Palliative (pronounced PAL-lee-uh-tiv) medicine is a field that focuses on actively addressing the wide range of physical, psychological and spiritual symptoms that may be encountered by a patient with a life-threatening illness. It also helps their family cope with the challenges they face.
Palliative care works in tandem with cure-focused care to help improve the quality of life for everyone affected by a serious illness. It can be provided from the time a patient is diagnosed and is continued in situations where cure-focused care is discontinued, and the patient and their family are shifting their attention to hospice care and end-of-life issues.
How Palliative Care Improves Quality of Life
Palliative care is provided by a team of experts with different areas of expertise. This group typically has both primary care and palliative medicine doctors and nurses, but may also include social workers, chaplains or other spiritual counselors, dieticians, physical therapists, and palliative care volunteers.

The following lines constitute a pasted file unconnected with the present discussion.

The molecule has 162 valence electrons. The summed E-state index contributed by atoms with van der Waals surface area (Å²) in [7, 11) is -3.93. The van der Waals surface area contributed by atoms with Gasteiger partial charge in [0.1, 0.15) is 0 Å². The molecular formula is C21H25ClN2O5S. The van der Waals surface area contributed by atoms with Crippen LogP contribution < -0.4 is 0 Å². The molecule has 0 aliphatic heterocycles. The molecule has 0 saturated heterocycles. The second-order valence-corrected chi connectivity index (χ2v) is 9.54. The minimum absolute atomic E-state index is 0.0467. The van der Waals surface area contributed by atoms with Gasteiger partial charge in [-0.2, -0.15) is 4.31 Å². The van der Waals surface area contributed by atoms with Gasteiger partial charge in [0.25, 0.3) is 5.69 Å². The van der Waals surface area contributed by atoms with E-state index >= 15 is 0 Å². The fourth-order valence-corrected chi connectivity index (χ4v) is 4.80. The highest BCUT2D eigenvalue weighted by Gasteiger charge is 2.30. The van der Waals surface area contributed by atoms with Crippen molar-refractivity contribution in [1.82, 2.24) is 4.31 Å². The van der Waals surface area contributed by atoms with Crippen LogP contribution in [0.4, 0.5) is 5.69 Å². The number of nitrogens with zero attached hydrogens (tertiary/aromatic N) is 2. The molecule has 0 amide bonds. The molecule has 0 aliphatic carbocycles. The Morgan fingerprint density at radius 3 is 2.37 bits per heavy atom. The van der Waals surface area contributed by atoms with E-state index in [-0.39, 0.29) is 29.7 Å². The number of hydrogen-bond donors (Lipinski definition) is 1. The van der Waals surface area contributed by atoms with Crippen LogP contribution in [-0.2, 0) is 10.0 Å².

Their coordinated efforts provide a wide range of benefits, including:
- Control of physical symptoms such as pain and discomfort, nausea, fatigue, and intestinal issues
- Relief for mental health conditions like depression and anxiety
- Better understanding of the treatment plan
- Help in dealing with the healthcare and health insurance systems, which may include decreased costs through better utilization of these resources
- Spiritual guidance and support
- Enhanced sense of control and improved peace of mind
- Greater satisfaction with the quality of care provided and attention to the patient’s needs
- Fewer unnecessary hospital visits
Whether it’s provided to patients receiving treatment for their illness or to those who have decided to stop treatment, palliative care helps patients focus more on friends and family and less on their medical condition.
The Importance of Talking About Palliative Care
Caregivers, patients, and their families may be reluctant to talk about palliative care, as there’s a mistaken perception that doing so signals a “surrender” to the illness. On the contrary, capitalizing on palliative care means embracing life by getting control of symptoms that are interfering with the enjoyment of it.
Patients and families should feel comfortable asking for information on what palliative care is and how they can benefit from it. Care teams are always happy to provide insights on palliative medicine and assist with making it a part of the treatment plan.
Learn more about palliative care at Baptist Health.